On June 19, 2020, the IRS issued Notice 2020-50 that expands the categories of individuals eligible for plan distributions and plan loans under the Coronavirus Aid, Relief, and Economic Security (CARES) Act.
Even when the economy isn’t closed due to a pandemic, many employers find meeting their contribution obligations to their employer-sponsored retirement plans a challenge to honor.
Unless you own or operate a financial services company, giving out financial advice is probably way outside the scope of your usual responsibilities.
The Coronavirus Aid, Relief, and Economic Security (CARES) Act was signed into law by President Trump on March 27, 2020, it contains several provisions that impact qualified retirement plans.
The government’s response to COVID-19 has left many facing forced closure or seismic changes to sales and expense forecasts. This new reality has left business owners looking for ways to bolster working capital while reducing fixed and other costs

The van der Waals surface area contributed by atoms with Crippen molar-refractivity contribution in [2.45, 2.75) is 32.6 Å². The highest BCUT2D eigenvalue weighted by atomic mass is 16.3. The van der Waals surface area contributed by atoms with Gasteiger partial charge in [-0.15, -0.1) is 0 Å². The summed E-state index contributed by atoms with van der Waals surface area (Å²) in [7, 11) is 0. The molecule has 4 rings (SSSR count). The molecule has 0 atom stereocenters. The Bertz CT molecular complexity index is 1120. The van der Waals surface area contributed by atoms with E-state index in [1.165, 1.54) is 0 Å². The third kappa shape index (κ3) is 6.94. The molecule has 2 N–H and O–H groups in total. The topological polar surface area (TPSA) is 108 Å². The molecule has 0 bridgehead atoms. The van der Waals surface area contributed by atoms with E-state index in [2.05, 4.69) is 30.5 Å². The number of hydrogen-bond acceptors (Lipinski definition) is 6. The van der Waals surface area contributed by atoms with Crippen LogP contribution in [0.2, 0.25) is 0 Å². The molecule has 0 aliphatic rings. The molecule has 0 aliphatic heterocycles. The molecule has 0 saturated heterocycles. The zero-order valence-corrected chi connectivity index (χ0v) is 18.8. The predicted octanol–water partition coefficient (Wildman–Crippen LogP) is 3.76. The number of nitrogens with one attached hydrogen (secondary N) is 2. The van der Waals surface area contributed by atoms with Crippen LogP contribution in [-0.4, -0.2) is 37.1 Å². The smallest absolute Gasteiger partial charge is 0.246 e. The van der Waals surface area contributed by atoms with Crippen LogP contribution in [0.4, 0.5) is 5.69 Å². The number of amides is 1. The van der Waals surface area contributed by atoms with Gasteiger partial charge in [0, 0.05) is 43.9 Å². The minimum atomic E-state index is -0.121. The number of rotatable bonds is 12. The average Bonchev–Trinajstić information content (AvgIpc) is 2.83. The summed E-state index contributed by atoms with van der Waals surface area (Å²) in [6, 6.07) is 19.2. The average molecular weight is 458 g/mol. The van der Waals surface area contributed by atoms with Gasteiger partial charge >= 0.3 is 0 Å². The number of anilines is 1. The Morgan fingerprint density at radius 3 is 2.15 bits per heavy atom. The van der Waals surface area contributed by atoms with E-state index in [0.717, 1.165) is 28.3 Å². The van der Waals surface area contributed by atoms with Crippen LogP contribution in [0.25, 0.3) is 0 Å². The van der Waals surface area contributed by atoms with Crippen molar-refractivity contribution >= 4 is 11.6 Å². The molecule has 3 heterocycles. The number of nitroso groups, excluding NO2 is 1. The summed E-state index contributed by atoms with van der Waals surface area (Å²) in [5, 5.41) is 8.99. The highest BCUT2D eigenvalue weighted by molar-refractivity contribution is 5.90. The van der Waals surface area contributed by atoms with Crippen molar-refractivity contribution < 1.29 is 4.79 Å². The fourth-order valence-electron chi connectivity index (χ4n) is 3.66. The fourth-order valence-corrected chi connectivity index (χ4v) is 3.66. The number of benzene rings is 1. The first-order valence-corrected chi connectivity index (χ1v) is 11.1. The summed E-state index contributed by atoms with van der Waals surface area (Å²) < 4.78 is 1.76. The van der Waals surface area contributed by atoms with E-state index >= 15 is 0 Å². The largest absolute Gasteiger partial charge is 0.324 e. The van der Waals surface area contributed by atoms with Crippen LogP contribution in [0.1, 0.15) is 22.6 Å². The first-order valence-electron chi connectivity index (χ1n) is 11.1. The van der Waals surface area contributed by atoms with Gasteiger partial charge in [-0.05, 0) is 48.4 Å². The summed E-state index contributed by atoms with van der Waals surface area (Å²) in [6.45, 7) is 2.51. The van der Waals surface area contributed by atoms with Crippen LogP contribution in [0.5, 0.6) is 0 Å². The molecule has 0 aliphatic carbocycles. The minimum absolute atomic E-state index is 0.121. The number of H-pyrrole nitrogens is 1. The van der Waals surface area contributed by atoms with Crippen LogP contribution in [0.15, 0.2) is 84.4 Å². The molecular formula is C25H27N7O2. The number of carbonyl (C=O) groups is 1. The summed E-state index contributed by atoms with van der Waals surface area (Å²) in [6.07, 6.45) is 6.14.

Recent provisions to the SECURE Act make it easier for employees to save for retirement while employers and plan sponsors have new rules to follow for qualified retirement plans.
President Trump signed the latest federal government spending bill on Friday December 20, 2019. The bill includes many tax law changes and extends several expired provisions. The bill also incorporates the Setting Every Community Up for Retirement Enhancement (SECURE) Act of 2019. Read on for three changes from the SECURE Act that all taxpayers should know.
The government penalizes employers for not putting enough money into a retirement plan and for putting too much into the plan. If an overpayment occurs and funds need to be withdrawn, the ability to pull them out depends on if the excess is employee or employer money.
If your 401(k) plan document was created before 2014, chances are the document is outdated. The IRS allows you to “tack-on” amendments to your existing document but may decide it is time to restate your entire plan document whether you think it needs it or not.
With a threshold of $11 million per person, the estate tax has become a concern mostly for the very wealthy. While most of us don’t need to think about an estate tax when we die, there is still plenty of estate planning to be done, whether it is more financial, practical, or logistical in nature.